- Tell everyone you are looking for a new job. Don’t be afraid to tell people you are looking for a new job. In fact, tell everyone you know. I know too many people who keep it a secret. This is a mistake. The more people who know, the more people who can help. You can tell people to not shout it out that you are looking for a new job, but don’t let fear of your boss finding out hold you back in this area. Getting the word out to people is critical in a job search.
- Find someone you know at the company where you are applying. I can’t tell you how many times I found out someone I know applied for the company I worked for, but didn’t tell me. This is a huge missed opportunity. Utilize LinkedIn to see if you can track down someone you know, or get someone you know to contact someone they know, to contact someone at the company. A great example of this is when a former employee of mine called me to let me know he’d seen a job opening at the university where I worked. He asked me to write a recommendation for him. I ended up forwarding his resume directly to the hiring manager. She was so excited to get a personal referral, and ended up hiring him.
- Shop your resume around. Send your resume to friends and associates asking them to forward it to others they know in the industry — even if there isn’t a job opening right now. I found my job in education this way when my husband forwarded my resume and it landed in the right VP’s email at the school where I wanted to work. I got a call for a meet and greet, and as luck would have it, the timing was right. This VP had an opening I was perfect for and I got the job.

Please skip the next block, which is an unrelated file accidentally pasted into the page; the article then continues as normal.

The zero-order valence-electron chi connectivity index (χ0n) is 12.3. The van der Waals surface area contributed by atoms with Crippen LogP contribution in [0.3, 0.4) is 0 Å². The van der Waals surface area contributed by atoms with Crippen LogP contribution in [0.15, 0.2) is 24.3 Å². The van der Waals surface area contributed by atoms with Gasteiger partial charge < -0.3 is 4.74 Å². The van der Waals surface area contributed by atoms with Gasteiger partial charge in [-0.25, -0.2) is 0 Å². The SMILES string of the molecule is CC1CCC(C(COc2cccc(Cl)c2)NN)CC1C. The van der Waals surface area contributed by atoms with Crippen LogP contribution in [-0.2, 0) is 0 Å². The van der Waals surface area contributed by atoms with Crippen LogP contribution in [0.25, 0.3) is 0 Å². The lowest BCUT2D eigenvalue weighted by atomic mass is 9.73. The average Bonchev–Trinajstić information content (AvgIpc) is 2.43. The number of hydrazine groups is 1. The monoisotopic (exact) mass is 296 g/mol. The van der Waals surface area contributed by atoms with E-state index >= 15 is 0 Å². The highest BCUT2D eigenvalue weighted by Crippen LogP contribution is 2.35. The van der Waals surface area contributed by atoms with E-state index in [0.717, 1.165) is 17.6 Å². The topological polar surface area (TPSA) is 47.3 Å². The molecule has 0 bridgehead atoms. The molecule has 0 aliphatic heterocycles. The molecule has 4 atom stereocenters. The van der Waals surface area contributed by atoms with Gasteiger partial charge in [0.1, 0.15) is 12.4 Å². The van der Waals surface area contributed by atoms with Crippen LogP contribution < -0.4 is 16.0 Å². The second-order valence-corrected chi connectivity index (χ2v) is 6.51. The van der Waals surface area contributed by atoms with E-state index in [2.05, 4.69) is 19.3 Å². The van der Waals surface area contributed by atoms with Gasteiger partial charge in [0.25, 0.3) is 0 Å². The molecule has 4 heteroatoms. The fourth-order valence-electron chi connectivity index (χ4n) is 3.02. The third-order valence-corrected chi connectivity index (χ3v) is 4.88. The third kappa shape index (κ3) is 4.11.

- Utilize social media. Make sure your LinkedIn profile is current and learn how to use LinkedIn for a job search (see point #2). Also, utilize Facebook and Twitter to highlight areas of interest that apply to the new career you want to get into. This is a great way to showcase skills you may not use in your current job. Follow companies you want to work for and engage them on Twitter.
- Get certified. For many careers, like education, you need an advanced degree or certification. I realized this after working in higher education and trying to switch to a different university. Every job I was interested in required a Master’s degree, but I didn’t have one. It takes time and planning, but gaining a degree or certification in the area you want to work can give you an advantage over other applicants. I learned the hard way after losing a great job opportunity that I thought I was a shoe-in for. It went to a guy who had a Master’s.
If you believe in yourself, utilize your network, continue to gain experience, you can land that dream job. Next week I’ll talk about how I transitioned from a safe full-time job that I loved to follow my dream of owning my own business.
Photo credit: hoefi at stockxchange
Disclosure: As part of the BlogHer program I received compensation for this post. Opinions are my own.
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